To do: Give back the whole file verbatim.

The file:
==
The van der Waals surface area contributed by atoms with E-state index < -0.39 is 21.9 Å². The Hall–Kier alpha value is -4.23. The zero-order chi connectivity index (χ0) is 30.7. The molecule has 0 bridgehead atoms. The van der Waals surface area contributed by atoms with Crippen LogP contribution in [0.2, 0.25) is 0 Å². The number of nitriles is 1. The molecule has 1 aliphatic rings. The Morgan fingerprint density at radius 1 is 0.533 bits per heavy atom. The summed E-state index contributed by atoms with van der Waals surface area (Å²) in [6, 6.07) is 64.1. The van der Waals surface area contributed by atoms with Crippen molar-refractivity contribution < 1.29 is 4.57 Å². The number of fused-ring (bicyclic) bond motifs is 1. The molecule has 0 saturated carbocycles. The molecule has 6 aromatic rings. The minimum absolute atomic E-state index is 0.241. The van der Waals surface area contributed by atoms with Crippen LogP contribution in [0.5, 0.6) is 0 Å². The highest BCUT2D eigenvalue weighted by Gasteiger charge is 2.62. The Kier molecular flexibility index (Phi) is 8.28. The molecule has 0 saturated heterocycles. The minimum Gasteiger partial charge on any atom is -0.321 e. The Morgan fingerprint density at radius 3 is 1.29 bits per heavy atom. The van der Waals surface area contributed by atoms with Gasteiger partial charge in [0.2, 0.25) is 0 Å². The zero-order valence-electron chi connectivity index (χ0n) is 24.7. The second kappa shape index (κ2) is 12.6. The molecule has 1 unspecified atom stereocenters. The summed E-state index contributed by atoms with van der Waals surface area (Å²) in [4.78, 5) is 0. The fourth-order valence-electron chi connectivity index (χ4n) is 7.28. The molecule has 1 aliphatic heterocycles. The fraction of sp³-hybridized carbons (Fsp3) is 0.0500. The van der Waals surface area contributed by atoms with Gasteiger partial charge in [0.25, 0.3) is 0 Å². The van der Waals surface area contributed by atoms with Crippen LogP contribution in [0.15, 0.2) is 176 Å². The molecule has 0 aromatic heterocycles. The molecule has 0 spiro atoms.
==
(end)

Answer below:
The van der Waals surface area contributed by atoms with E-state index < -0.39 is 21.9 Å². The Hall–Kier alpha value is -4.23. The zero-order chi connectivity index (χ0) is 30.7. The molecule has 0 bridgehead atoms. The van der Waals surface area contributed by atoms with Crippen LogP contribution in [0.2, 0.25) is 0 Å². The number of nitriles is 1. The molecule has 1 aliphatic rings. The Morgan fingerprint density at radius 1 is 0.533 bits per heavy atom. The summed E-state index contributed by atoms with van der Waals surface area (Å²) in [6, 6.07) is 64.1. The van der Waals surface area contributed by atoms with Crippen molar-refractivity contribution < 1.29 is 4.57 Å². The number of fused-ring (bicyclic) bond motifs is 1. The molecule has 0 saturated carbocycles. The molecule has 6 aromatic rings. The minimum absolute atomic E-state index is 0.241. The van der Waals surface area contributed by atoms with Crippen LogP contribution in [0.5, 0.6) is 0 Å². The highest BCUT2D eigenvalue weighted by Gasteiger charge is 2.62. The Kier molecular flexibility index (Phi) is 8.28. The molecule has 0 saturated heterocycles. The minimum Gasteiger partial charge on any atom is -0.321 e. The Morgan fingerprint density at radius 3 is 1.29 bits per heavy atom. The van der Waals surface area contributed by atoms with Gasteiger partial charge in [0.2, 0.25) is 0 Å². The zero-order valence-electron chi connectivity index (χ0n) is 24.7. The second kappa shape index (κ2) is 12.6. The molecule has 1 unspecified atom stereocenters. The summed E-state index contributed by atoms with van der Waals surface area (Å²) in [4.78, 5) is 0. The fourth-order valence-electron chi connectivity index (χ4n) is 7.28. The molecule has 1 aliphatic heterocycles. The fraction of sp³-hybridized carbons (Fsp3) is 0.0500. The van der Waals surface area contributed by atoms with Gasteiger partial charge in [0.25, 0.3) is 0 Å². The van der Waals surface area contributed by atoms with Crippen LogP contribution in [0.15, 0.2) is 176 Å². The molecule has 0 aromatic heterocycles. The molecule has 0 spiro atoms.